Ready Player One (Audiobook) | 066

Dave discusses the audiobook Ready Player One written by Ernest Cline and read by Wil Wheaton.

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Last month we got a glimpse of Steven Spielberg’s upcoming film, Ready Player One, which is based on a novel by Ernest Cline and due to release in 2018. I just finished the audiobook, which is brilliantly read by Wil Wheaton. If you’re unfamiliar with the book, let me cover the overall plot.

In the year 2045, there is a super-realistic MMO-style game called the OASIS that people play to escape the dystopian world they live in. The creator of the OASIS, James Halliday, has died and left his entire fortune to anyone who can find the three keys he has hidden throughout the digital landscape. These keys unlock an easter egg that holds the fortune. The clues, however are based on deep knowledge of 1980s pop culture. The protagonist of the story is Wade Watts (called Parzival inside the OASIS), an 18-year old with an encyclopaedic mind when it comes to the 80s.

As you may have heard, there are loads of references in this book. A lot of them are extremely obscure and some may sound familiar if you grew up in the 80s or 90s. I personally wanted to go back and make an index of everything mentioned, but that might take forever.

The book released in 2011, but I heard about it a couple of years later and never had the chance to check it out until now. Seeing the teaser trailer for the film triggered the thought of, “Oh, I haven’t read that yet. I really need to!” I quickly went to Audible, tracked down the book and was pleasantly surprised to find a version read by Wil Wheaton. (You might know him from Star Trek, Stand By Me, or his YouTube show, Tabletop.)

The world Cline created in RP1 is massive. Given that the majority (say 95%) of the book takes place in the OASIS, that’s not surprising. The descriptions and details given to set up the OASIS itself is somewhat overwhelming, too. Nevertheless, it’s a world built for us – the pop culture geeks and nerds. As I mentioned before, there are more references in the book than you can shake a wand at. And the references are really the plot device in RP1. Without them you still have a fun adventure, but it would make it less special.

It’s very easy to see that Cline is writing about his favorite parts of 80s pop culture and when you really think about it, he, himself is James Halliday, the master creator in the book. I read an article recently that talked about how self-indulgent the book as a whole is. Do I agree? Maybe a little, but what I find fascinating is how these thousands of references piqued my own interest in a lot of video games, movies and television shows that I never had the chance to experience or even the desire to until now. Essentially, it’s a nostalgia fest.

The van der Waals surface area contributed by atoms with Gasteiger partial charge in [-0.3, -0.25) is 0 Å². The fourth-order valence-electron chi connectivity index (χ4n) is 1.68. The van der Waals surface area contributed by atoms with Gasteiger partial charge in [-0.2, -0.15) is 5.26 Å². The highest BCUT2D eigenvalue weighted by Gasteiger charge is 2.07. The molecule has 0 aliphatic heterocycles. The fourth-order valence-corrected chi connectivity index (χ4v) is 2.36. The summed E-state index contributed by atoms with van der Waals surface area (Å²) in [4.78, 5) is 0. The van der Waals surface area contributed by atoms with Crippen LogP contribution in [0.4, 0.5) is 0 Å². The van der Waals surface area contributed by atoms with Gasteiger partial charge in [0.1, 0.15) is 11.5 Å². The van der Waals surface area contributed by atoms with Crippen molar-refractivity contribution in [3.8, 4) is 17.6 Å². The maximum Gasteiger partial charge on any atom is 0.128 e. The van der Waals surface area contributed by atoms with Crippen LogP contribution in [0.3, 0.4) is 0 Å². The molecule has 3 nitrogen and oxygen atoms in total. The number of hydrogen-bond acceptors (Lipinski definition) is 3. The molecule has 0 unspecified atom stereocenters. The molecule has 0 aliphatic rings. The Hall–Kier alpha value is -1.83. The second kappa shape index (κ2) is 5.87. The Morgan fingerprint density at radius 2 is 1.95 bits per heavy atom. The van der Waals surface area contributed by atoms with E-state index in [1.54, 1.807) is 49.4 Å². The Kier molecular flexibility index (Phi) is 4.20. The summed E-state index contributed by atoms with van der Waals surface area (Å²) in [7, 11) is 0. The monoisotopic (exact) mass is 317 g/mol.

As good as the book is and as good as it made me feel with all of the references, I have to say there were a couple of issues that bothered me. I don’t think these are too spoilery, but if you’re waiting to read the book or watch the movie next year, feel free to skip this.

In some ways, I feel that the book could be a kind of warning for what society could be with the rise of social media. We’re getting consumed by our own selfishness and the digital worlds and avatars that we’re creating for ourselves. That’s essentially what the OASIS is – an escape from an otherwise terrible existence.

Another aspect of this is: will we really be living glamorous, digital lives like this when so much of the world is as dystopian as Cline presents it? How is it affordable? Sure, that’s not a question some people may usually ask, but it was a constant in my mind while listening to the book.

Overall, I loved Ready Player One. Wil Wheaton’s performance for the audiobook was perfect. There was definitely some information overload going on with some of the details, but in a way, it gives me another reason to go back and revisit the world. It also introduced me to some aspects of pop culture I never would have known about otherwise. It’s even given me some ideas for future episodes of the podcast. How about that?

So, I highly recommend Ready Player One since you’re a listener of Geek This, even if you aren’t into video games that much. There’s plenty to digest. A word of caution, though, that I forgot at the beginning: there is some strong language in the book. I wasn’t expecting it, but I wanted to make sure I gave you a heads up before you jumped into it.

If you’ve read the book or end up reading it, let me know!

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